Aside from the constitutional doctrine that proceedings in Parliament may not be questioned in any court, the police have plenty of real work to be getting on with, without their time being wasted on the carryings-on with Mr Speaker.
Apparently, somebody has complained to the police because Mr Speaker, John Bercow, was heard to mutter under his breath “stupid woman” after an acrimonious row with the Leader of the House of Commons, Andrea Leadsom.
The row was over the decision by a minister to make a statement on a ‘supply day’. Supply days are given to the Opposition to decide what is debated and, by convention, the Government does not intrude with its own business which would otherwise crowd-out the time available for the subject chosen by the Opposition. For a minister to take up the time with a statement is rather ‘bad form’, and the person responsible for scheduling the business of the House is the Leader.
Now, the Leader of the House has a dual function: as a cabinet minister she is clearly part of the Government, but equally, she is Leader of the whole House of Commons and therefore should be sensitive to the views of back-benchers on both sides of the chamber. Allowing a Government statement on an Opposition day, at the very least, shows a certain lack of sensitivity, which irritated Mr Speaker.
In the scale of crimes and insensitivities however, it doesn’t rank that highly, and it’s not as if it hasn’t happened before under governments of both colours.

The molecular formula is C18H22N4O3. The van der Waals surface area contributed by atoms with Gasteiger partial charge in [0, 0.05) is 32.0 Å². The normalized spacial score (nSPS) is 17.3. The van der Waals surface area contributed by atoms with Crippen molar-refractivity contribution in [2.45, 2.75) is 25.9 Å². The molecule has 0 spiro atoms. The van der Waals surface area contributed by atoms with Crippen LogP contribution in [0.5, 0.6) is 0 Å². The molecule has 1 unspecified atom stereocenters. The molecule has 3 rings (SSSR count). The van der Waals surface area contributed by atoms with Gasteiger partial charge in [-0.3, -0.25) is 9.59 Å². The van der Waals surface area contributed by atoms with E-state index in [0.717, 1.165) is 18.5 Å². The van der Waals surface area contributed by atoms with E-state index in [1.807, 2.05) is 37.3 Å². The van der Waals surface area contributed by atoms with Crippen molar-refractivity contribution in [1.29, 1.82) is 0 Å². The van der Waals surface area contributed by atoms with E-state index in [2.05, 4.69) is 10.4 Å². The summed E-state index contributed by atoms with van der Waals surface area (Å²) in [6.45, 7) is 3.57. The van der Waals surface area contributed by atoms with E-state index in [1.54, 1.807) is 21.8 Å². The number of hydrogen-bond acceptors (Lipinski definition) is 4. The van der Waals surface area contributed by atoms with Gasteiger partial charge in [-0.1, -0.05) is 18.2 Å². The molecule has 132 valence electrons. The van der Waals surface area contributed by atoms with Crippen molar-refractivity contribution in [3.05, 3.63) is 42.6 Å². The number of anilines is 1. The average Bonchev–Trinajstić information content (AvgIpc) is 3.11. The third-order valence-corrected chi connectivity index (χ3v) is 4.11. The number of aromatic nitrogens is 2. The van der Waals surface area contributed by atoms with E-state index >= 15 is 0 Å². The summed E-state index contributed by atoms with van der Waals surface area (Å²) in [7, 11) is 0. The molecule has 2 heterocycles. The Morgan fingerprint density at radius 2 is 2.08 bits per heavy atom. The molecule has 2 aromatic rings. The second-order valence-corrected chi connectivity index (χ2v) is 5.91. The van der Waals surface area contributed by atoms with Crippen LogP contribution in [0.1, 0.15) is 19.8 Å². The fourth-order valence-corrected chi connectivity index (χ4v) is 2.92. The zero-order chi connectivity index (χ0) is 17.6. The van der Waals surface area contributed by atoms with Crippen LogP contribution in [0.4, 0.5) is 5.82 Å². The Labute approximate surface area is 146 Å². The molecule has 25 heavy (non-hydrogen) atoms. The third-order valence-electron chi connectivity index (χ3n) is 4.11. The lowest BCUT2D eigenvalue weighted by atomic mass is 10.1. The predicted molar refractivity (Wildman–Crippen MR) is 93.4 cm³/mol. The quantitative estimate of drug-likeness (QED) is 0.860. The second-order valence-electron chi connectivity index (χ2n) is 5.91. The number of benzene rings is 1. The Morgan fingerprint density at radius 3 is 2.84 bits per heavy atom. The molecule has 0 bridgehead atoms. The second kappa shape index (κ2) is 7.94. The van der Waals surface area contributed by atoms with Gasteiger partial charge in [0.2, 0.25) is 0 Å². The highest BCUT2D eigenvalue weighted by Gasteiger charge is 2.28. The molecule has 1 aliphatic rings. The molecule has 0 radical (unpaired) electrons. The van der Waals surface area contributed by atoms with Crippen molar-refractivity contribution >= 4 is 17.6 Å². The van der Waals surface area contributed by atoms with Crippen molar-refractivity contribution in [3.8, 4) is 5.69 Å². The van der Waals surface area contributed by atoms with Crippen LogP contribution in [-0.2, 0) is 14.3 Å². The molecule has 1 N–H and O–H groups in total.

The next day Mr Speaker explained -without apologising: He told us that his overheard remark ‘stupid’ referred only to his opinion about the decision to put on a Government statement on an Opposition day, and he stood by it.
The other word: ‘woman’ must have been lost in translation. Certainly, it didn’t refer to the Leader because everyone knows that she is both hard-working and very clever.
Well, who cares anyway?
How many times have any of us MPs muttered something much worse under our breath after receiving a duff reply from the minister at the despatch box. As Ken Clarke pointed out, if we are all to be referred to the police for such indiscretions then not a single member of Parliament would be left.
Frankly, we have more important fish to fry.
Referring the matter to the Police is more than stupid, it’s just plain bonkers.
The announcement of another stupid EU directive, this time requiring owners of ride-on mowers to get motor insurance for mowing their own lawns, reminded me of our wisdom in voting to leave this wretched interfering institution and, hopefully, managing it before the directive requires our compliance.
For my own part however, I dispensed with my ride-on a year or so ago, on the grounds that the discipline of having to push one instead, would be beneficial to my weight and consequently to my health.
It is depressing that we are all soon to be asked to pay higher taxes to fund the NHS when so much of its increasing costs are down to the unhealthy lifestyles of its patients, so many of whom don’t seem to realise that their joints and vital organs were never designed to carry the weight that they are placing on them.
Perhaps, as a stealth tax on sitting, the objective of EU directive isn’t so stupid after all?